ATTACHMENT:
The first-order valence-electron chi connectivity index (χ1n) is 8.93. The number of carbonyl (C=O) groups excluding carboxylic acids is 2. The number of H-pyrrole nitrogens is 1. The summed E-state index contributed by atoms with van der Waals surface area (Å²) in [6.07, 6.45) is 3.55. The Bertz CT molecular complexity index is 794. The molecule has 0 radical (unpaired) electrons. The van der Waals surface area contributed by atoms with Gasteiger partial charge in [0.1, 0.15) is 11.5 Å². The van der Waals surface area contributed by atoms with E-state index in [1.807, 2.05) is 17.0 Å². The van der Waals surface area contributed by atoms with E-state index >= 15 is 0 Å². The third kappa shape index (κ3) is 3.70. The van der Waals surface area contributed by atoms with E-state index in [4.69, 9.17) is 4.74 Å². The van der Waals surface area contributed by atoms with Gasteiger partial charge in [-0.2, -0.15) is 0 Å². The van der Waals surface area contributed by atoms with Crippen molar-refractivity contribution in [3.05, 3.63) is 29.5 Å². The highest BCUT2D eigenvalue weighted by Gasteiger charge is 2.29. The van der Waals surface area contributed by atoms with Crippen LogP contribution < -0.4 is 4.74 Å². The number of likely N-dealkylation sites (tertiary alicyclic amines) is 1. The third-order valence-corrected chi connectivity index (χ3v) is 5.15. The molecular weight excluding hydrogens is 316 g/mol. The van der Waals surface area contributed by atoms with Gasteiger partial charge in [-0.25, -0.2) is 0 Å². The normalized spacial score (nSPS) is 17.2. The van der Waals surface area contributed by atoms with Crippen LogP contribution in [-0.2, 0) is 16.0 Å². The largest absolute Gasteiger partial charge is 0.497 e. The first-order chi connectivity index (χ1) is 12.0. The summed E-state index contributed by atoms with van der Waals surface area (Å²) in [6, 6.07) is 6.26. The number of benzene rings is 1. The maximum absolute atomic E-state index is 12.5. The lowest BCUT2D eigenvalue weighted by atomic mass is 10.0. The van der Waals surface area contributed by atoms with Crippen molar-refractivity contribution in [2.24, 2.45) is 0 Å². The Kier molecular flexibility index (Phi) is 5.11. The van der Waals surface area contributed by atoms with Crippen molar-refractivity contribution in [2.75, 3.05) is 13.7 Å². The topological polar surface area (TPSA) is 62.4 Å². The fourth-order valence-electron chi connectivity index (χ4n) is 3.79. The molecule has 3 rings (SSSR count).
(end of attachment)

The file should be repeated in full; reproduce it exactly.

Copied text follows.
The first-order valence-electron chi connectivity index (χ1n) is 8.93. The number of carbonyl (C=O) groups excluding carboxylic acids is 2. The number of H-pyrrole nitrogens is 1. The summed E-state index contributed by atoms with van der Waals surface area (Å²) in [6.07, 6.45) is 3.55. The Bertz CT molecular complexity index is 794. The molecule has 0 radical (unpaired) electrons. The van der Waals surface area contributed by atoms with Gasteiger partial charge in [0.1, 0.15) is 11.5 Å². The van der Waals surface area contributed by atoms with E-state index in [1.807, 2.05) is 17.0 Å². The van der Waals surface area contributed by atoms with E-state index >= 15 is 0 Å². The third kappa shape index (κ3) is 3.70. The van der Waals surface area contributed by atoms with E-state index in [4.69, 9.17) is 4.74 Å². The van der Waals surface area contributed by atoms with Gasteiger partial charge in [-0.2, -0.15) is 0 Å². The van der Waals surface area contributed by atoms with Crippen molar-refractivity contribution in [3.05, 3.63) is 29.5 Å². The highest BCUT2D eigenvalue weighted by Gasteiger charge is 2.29. The van der Waals surface area contributed by atoms with Crippen LogP contribution < -0.4 is 4.74 Å². The number of likely N-dealkylation sites (tertiary alicyclic amines) is 1. The third-order valence-corrected chi connectivity index (χ3v) is 5.15. The molecular weight excluding hydrogens is 316 g/mol. The van der Waals surface area contributed by atoms with Gasteiger partial charge in [-0.25, -0.2) is 0 Å². The normalized spacial score (nSPS) is 17.2. The van der Waals surface area contributed by atoms with Crippen LogP contribution in [-0.2, 0) is 16.0 Å². The largest absolute Gasteiger partial charge is 0.497 e. The first-order chi connectivity index (χ1) is 12.0. The summed E-state index contributed by atoms with van der Waals surface area (Å²) in [6, 6.07) is 6.26. The number of benzene rings is 1. The maximum absolute atomic E-state index is 12.5. The lowest BCUT2D eigenvalue weighted by atomic mass is 10.0. The van der Waals surface area contributed by atoms with Crippen molar-refractivity contribution in [2.24, 2.45) is 0 Å². The Kier molecular flexibility index (Phi) is 5.11. The van der Waals surface area contributed by atoms with Crippen molar-refractivity contribution in [2.75, 3.05) is 13.7 Å². The topological polar surface area (TPSA) is 62.4 Å². The fourth-order valence-electron chi connectivity index (χ4n) is 3.79. The molecule has 3 rings (SSSR count).